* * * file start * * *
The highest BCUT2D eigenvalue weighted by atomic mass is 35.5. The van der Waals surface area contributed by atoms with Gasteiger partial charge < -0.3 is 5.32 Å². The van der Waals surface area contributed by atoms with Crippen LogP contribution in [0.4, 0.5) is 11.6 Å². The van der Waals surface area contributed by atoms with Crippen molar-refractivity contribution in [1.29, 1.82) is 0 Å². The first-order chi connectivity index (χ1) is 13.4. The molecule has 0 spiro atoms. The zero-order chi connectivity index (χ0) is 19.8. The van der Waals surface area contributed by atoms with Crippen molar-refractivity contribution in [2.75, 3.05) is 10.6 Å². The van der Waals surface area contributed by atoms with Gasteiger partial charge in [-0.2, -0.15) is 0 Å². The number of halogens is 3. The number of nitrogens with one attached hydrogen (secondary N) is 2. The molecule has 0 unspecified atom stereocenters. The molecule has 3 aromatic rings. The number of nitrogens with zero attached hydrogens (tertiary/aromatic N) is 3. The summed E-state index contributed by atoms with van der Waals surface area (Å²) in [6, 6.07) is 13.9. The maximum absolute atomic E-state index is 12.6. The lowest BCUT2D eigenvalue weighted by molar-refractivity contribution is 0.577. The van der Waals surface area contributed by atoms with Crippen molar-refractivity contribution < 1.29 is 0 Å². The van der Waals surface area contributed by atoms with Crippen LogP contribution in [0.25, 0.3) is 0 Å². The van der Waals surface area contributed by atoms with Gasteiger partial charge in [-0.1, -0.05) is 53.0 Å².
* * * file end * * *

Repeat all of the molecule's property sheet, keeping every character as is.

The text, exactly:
The highest BCUT2D eigenvalue weighted by atomic mass is 35.5. The van der Waals surface area contributed by atoms with Gasteiger partial charge < -0.3 is 5.32 Å². The van der Waals surface area contributed by atoms with Crippen LogP contribution in [0.4, 0.5) is 11.6 Å². The van der Waals surface area contributed by atoms with Crippen molar-refractivity contribution in [1.29, 1.82) is 0 Å². The first-order chi connectivity index (χ1) is 13.4. The molecule has 0 spiro atoms. The zero-order chi connectivity index (χ0) is 19.8. The van der Waals surface area contributed by atoms with Crippen molar-refractivity contribution in [2.75, 3.05) is 10.6 Å². The van der Waals surface area contributed by atoms with Gasteiger partial charge in [-0.2, -0.15) is 0 Å². The number of halogens is 3. The number of nitrogens with one attached hydrogen (secondary N) is 2. The molecule has 0 unspecified atom stereocenters. The molecule has 3 aromatic rings. The number of nitrogens with zero attached hydrogens (tertiary/aromatic N) is 3. The summed E-state index contributed by atoms with van der Waals surface area (Å²) in [6, 6.07) is 13.9. The maximum absolute atomic E-state index is 12.6. The lowest BCUT2D eigenvalue weighted by molar-refractivity contribution is 0.577. The van der Waals surface area contributed by atoms with Crippen molar-refractivity contribution < 1.29 is 0 Å². The van der Waals surface area contributed by atoms with Crippen LogP contribution in [0.25, 0.3) is 0 Å². The van der Waals surface area contributed by atoms with Gasteiger partial charge in [-0.1, -0.05) is 53.0 Å².